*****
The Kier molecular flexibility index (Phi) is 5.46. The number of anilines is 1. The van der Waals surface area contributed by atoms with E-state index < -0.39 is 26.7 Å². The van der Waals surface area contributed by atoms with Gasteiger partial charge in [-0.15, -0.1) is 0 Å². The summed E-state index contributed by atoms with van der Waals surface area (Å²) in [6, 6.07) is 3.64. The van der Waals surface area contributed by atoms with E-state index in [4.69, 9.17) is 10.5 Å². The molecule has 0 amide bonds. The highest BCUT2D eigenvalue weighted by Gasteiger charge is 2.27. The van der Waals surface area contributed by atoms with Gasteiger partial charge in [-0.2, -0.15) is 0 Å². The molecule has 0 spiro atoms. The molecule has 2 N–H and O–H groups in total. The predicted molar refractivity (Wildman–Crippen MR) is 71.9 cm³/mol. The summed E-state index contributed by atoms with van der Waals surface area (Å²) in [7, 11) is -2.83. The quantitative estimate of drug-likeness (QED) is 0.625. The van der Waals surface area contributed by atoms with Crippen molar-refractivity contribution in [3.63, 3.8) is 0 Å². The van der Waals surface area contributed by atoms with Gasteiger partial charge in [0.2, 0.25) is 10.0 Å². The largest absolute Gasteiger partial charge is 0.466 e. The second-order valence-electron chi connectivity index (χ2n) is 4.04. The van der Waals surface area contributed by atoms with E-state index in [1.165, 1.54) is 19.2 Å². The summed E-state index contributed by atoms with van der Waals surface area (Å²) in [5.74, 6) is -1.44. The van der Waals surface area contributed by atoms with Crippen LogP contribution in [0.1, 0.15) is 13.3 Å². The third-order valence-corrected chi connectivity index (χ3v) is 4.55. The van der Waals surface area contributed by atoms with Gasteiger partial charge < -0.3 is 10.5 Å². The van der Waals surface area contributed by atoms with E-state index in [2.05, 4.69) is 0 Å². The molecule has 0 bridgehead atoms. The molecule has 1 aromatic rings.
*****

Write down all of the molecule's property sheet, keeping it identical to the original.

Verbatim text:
The Kier molecular flexibility index (Phi) is 5.46. The number of anilines is 1. The van der Waals surface area contributed by atoms with E-state index < -0.39 is 26.7 Å². The van der Waals surface area contributed by atoms with Gasteiger partial charge in [-0.15, -0.1) is 0 Å². The summed E-state index contributed by atoms with van der Waals surface area (Å²) in [6, 6.07) is 3.64. The van der Waals surface area contributed by atoms with E-state index in [4.69, 9.17) is 10.5 Å². The molecule has 0 amide bonds. The highest BCUT2D eigenvalue weighted by Gasteiger charge is 2.27. The van der Waals surface area contributed by atoms with Gasteiger partial charge in [-0.2, -0.15) is 0 Å². The molecule has 0 spiro atoms. The molecule has 2 N–H and O–H groups in total. The predicted molar refractivity (Wildman–Crippen MR) is 71.9 cm³/mol. The summed E-state index contributed by atoms with van der Waals surface area (Å²) in [7, 11) is -2.83. The quantitative estimate of drug-likeness (QED) is 0.625. The van der Waals surface area contributed by atoms with Crippen molar-refractivity contribution in [3.63, 3.8) is 0 Å². The van der Waals surface area contributed by atoms with Gasteiger partial charge in [0.2, 0.25) is 10.0 Å². The largest absolute Gasteiger partial charge is 0.466 e. The second-order valence-electron chi connectivity index (χ2n) is 4.04. The van der Waals surface area contributed by atoms with E-state index in [1.165, 1.54) is 19.2 Å². The summed E-state index contributed by atoms with van der Waals surface area (Å²) in [5.74, 6) is -1.44. The van der Waals surface area contributed by atoms with Crippen LogP contribution in [0.1, 0.15) is 13.3 Å². The third-order valence-corrected chi connectivity index (χ3v) is 4.55. The van der Waals surface area contributed by atoms with Gasteiger partial charge < -0.3 is 10.5 Å². The van der Waals surface area contributed by atoms with E-state index in [2.05, 4.69) is 0 Å². The molecule has 0 bridgehead atoms. The molecule has 1 aromatic rings.